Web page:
Patients' attitudes about autonomy and confidentiality in genetic testing for breast-ovarian cancer susceptibility

Am J Med Genet. 1997 Dec 19;73(3):296-303. doi: 10.1002/(sici)1096-8628(19971219)73:3<296::aid-ajmg13>3.0.co;2-e.

Abstract

The identification of BRCA1 and BRCA2, two breast-ovarian cancer susceptibility genes, has brought many ethical and social issues to the forefront. This paper presents the results of a survey assessing the attitudes of 238 unaffected first-degree relatives of women with breast or ovarian cancer regarding the ethical issues of autonomy and confidentiality as they relate to BRCA1/2 testing. Baseline knowledge about BRCA1/2 and ethnic and psychosocial characteristics of our study population were examined to determine their association with women's attitudes. The majority of women (86-87%) felt that health care providers should not disclose the results of genetic tests for breast-ovarian cancer susceptibility to insurance companies or employers without written consent; however, only 56-57% felt that written consent should be required for a spouse or immediate family to receive this information. Ninety-eight percent of the women surveyed agreed that genetic testing for breast-ovarian cancer risk should be voluntary. Likewise, most women (95%) agreed that a person should be able to have genetic testing against a doctor's recommendation and 88% of the women surveyed agreed that parents should be able to consent to genetic susceptibility testing on behalf of their minor children. African American women were less concerned than Caucasian women about the protection of confidentiality in families, they were more likely to agree that an individual should still have access to testing when their physicians recommended against it, and they were more supportive of parents' rights to consent to genetic predisposition testing on behalf of their minor children. Women with coping styles characterized by higher optimism were more likely to favor access to genetic testing when a physician recommended against it, and to support parents' rights to consent to testing of their minor children. Therefore, the setting and manner in which genetic counseling and testing are delivered must be appropriately tailored to reflect these attitudinal differences and preferences.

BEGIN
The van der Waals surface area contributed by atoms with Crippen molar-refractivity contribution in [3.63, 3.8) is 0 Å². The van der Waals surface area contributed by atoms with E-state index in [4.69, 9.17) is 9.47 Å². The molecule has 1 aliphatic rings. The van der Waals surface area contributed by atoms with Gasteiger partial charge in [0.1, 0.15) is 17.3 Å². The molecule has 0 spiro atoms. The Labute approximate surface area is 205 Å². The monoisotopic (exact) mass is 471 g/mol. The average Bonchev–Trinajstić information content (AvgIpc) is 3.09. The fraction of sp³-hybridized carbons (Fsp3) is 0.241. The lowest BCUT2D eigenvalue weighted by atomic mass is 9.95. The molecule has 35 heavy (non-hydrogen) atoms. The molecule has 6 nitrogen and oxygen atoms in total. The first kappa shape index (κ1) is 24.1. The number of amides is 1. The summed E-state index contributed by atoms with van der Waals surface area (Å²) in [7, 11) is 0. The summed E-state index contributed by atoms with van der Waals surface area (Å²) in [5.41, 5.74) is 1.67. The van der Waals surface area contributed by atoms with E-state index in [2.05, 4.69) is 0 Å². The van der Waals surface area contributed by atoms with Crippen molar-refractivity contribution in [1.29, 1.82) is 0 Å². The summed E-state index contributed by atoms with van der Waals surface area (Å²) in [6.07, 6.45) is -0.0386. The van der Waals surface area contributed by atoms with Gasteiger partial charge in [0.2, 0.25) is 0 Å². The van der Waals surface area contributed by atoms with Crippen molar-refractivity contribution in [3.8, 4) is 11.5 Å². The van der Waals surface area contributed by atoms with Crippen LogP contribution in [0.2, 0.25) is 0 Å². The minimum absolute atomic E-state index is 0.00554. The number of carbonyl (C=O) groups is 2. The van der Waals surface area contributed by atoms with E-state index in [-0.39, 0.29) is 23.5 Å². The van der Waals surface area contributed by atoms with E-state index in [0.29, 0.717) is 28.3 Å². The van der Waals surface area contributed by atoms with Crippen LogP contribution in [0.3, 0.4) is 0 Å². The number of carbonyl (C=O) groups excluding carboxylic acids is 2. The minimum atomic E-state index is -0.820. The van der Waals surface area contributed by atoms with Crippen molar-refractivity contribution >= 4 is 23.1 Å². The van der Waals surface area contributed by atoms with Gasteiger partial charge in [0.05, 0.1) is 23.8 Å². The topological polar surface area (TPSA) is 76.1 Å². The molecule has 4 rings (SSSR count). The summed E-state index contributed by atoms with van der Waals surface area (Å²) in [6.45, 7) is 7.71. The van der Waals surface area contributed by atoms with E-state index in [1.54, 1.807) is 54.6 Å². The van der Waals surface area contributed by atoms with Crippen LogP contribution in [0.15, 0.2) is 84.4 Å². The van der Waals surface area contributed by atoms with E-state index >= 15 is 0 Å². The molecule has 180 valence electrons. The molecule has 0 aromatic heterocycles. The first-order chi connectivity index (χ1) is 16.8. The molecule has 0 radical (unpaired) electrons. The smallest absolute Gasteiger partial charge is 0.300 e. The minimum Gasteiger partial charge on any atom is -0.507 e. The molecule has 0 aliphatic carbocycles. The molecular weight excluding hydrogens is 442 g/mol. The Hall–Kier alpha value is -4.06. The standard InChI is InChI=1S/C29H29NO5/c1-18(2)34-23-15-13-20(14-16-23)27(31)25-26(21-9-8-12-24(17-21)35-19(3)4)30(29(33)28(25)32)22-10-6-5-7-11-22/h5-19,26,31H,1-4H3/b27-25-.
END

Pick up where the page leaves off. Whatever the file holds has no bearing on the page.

Publication types

  • Research Support, U.S. Gov't, P.H.S.

MeSH terms

  • Adolescent
  • Adult
  • African Continental Ancestry Group / genetics
  • Age Factors
  • Aged
  • Breast Neoplasms / ethnology
  • Breast Neoplasms / genetics*
  • Breast Neoplasms / psychology*
  • Confidentiality / psychology*
  • Disease Susceptibility
  • European Continental Ancestry Group / genetics
  • Female
  • Freedom*
  • Genetic Testing / psychology*
  • Humans
  • Logistic Models
  • Middle Aged
  • Ovarian Neoplasms / ethnology
  • Ovarian Neoplasms / genetics*
  • Ovarian Neoplasms / psychology*
  • Risk Assessment